1. Understanding Claims Settlement
2. Essential Insurance Contract Components
3. Insurance Contract Values
4. Insurable Interest
5. Subrogation
6. Good Faith

A contractual claim requires an entity that has issued a security to make payments to its purchaser in amounts and intervals specified by the original purchase contract. The person who purchases a bond has a contractual claim on the bond's coupon payments at times indicated in the original bond issue.

Understanding Claims Settlement

A legal contract dispute about how much consideration one of the parties is owed can be settled in several ways:

  • With accord and satisfaction, one party attempts to force action by the other party to settle the dispute. This means that the parties reach an accord with new terms that replace those of the original contract. Satisfaction means that the accord is successfully executed with an exchange of a new consideration that was not included in the original contract.
  • Release from legal contracts settles the dispute by establishing promises on behalf of both parties not to file a lawsuit associated with the claim in question. This release must be made in writing, signed by the parties or their representatives in good faith, and accompanied by distinct consideration.
  • A covenant not to sue is similar to a release from legal contracts except the parties only agree not to file suit about the claim in question, not from suing for breach of contract. Unlike the other two settlement methods, covenants not to sue supplant rather than replace the original contract.

Essential Insurance Contract Components

A valid insurance contract must include the following sections:

  • Offer and acceptance: The offer is the information you send to the insurance company with the terms you are looking for, usually in a form that the company provides. If they agree to provide you an insurance policy in exchange for a premium cost, this constitutes an acceptance.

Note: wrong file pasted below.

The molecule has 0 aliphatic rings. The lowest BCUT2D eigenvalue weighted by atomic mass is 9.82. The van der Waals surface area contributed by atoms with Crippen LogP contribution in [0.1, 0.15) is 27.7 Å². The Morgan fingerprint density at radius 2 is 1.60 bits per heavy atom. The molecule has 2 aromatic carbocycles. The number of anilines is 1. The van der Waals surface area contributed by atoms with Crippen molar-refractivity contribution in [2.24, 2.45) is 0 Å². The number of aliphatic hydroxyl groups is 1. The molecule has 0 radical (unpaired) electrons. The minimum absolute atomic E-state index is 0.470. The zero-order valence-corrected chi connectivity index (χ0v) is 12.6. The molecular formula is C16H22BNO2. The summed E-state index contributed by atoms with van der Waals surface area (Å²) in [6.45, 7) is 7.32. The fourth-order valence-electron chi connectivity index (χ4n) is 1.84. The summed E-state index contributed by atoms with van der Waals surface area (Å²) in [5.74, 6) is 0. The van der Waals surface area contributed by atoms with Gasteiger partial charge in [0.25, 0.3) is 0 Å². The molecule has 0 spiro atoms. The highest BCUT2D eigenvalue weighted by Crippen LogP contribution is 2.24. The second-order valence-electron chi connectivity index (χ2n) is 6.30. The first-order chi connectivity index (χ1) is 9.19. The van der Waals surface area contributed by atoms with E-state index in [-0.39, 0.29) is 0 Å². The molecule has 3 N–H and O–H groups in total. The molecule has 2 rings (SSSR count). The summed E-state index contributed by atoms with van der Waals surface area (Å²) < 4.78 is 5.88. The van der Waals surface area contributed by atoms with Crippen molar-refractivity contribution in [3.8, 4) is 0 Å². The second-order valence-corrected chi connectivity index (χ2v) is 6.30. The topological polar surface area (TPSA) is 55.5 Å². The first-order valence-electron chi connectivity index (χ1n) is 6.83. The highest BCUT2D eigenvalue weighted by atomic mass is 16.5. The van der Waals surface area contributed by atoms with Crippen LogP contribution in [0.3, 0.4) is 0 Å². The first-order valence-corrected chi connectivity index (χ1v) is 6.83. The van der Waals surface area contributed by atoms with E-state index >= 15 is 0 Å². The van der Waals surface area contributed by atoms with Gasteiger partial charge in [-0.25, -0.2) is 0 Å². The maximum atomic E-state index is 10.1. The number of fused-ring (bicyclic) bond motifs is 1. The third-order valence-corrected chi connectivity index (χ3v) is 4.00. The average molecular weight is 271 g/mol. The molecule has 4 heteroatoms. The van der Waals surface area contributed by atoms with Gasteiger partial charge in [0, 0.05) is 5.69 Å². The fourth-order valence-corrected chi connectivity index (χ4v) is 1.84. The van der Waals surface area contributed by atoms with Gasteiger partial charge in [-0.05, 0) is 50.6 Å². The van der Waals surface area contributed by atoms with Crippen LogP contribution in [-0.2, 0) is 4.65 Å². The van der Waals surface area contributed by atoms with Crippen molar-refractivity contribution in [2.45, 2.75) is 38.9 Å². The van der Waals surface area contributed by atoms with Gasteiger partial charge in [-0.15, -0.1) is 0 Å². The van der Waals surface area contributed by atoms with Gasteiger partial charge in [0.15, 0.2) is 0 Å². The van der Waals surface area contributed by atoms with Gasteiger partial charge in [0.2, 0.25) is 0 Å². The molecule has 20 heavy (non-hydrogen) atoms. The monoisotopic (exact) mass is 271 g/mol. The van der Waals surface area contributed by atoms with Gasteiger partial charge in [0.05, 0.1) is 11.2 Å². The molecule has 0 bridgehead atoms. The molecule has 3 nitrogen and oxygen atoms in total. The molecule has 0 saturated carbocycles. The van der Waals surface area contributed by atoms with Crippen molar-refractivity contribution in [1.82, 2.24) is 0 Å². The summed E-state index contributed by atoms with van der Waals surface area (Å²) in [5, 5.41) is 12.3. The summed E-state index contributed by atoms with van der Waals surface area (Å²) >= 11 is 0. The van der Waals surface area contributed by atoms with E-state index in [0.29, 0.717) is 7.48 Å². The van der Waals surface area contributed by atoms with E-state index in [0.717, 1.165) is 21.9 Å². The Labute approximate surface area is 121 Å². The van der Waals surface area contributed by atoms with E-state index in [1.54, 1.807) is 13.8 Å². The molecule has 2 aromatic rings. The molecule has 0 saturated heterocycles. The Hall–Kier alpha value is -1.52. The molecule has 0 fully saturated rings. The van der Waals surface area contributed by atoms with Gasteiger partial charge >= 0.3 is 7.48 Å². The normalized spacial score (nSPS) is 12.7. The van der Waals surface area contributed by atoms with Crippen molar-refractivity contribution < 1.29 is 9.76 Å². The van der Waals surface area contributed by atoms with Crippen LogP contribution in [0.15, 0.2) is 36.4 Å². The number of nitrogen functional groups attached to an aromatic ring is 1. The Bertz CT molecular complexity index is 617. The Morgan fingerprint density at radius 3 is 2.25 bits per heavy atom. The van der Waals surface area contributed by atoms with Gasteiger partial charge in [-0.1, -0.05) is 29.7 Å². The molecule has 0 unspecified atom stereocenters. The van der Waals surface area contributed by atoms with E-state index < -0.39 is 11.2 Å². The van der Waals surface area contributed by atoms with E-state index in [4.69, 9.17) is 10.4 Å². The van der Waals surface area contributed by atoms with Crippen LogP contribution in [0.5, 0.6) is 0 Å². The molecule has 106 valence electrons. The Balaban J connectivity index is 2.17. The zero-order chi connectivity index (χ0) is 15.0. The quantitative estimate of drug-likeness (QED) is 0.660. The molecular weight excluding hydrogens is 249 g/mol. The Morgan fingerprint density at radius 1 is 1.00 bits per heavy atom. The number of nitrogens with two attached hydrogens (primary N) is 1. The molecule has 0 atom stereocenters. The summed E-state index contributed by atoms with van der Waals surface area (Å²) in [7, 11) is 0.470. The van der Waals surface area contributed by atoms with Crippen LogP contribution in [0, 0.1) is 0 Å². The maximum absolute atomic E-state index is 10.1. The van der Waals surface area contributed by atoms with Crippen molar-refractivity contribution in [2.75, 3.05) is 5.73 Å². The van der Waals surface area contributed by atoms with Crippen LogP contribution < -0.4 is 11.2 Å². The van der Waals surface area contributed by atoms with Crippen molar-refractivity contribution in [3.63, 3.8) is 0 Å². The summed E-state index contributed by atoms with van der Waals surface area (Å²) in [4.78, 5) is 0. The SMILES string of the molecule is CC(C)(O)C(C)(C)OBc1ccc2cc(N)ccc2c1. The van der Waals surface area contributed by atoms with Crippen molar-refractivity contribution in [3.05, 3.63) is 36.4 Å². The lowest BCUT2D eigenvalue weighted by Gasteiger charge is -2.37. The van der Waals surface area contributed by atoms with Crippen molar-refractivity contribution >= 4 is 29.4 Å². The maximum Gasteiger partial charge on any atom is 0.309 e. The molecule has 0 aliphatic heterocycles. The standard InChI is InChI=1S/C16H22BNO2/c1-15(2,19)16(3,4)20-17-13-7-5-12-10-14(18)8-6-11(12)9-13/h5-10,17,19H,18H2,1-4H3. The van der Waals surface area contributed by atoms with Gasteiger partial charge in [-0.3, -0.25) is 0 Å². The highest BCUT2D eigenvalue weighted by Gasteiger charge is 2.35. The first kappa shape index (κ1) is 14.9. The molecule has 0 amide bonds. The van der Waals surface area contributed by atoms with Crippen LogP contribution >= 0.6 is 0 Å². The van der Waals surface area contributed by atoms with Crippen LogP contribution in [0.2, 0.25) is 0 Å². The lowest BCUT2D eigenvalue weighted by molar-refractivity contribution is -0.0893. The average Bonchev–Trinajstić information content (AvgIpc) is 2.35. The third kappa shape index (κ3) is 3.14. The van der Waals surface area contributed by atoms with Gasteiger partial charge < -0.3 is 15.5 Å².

• Consideration: These are payments you will make to the insurance company and the settlement funds you receive if you file an insurance claim. Each party must provide consideration, or value for the other party.
  • Legal capacity: You cannot enter into a contract if you are a minor or otherwise mentally unable to consent. Insurers must be licensed and in compliance with applicable laws.
  • Legal purpose: A valid contract must cover only legal activities.

Insurance Contract Values

In most cases, insurance contracts measure loss in terms of money, which makes them indemnity contracts. The principle of indemnity indicates that the insurer pays only for the amount of the loss. If your car is a total loss, you will receive a settlement for its actual value.

Underinsurance occurs if you carry a policy for less than the actual value of your property. For example, say your home is worth $200,000 and your insurance policy is for $150,000, if your home is a total loss you will not receive its full value from the insurance company. Claims must also exceed a minimum amount to be valid, a principle known as excess.

A deductible is the amount you must pay upfront before your insurance covers the rest. If you have a $20,000 loss and a $5,000 deductible, the insurance company will pay the remaining $15,000.

Life insurance and personal accident insurance are typically non-indemnity contracts since your life cannot be quantified by a dollar amount.

Insurable Interest

You can insure any type of property that has the potential to create legal liability or financial loss, a concept known as insurable interest. For example, you can't obtain homeowner's insurance on a house you rent because you do not own the property and thus have no monetary interest. Life insurance policies operate on the same principle since the rest of the family may suffer financial hardship if a parent dies.

Subrogation

This term means that an insurance company can seek legal damages from a third party who caused the insured to suffer a loss. For example, if your car is totaled in an accident where another driver was at fault, the insurer can sue that driver to cover the settlement it pays to you.

Good Faith

Insurance contracts rely on the concept of mutual good faith between the insurer and the insured. This means that you have given truthful information and relevant facts to one another when entering an insurance agreement.

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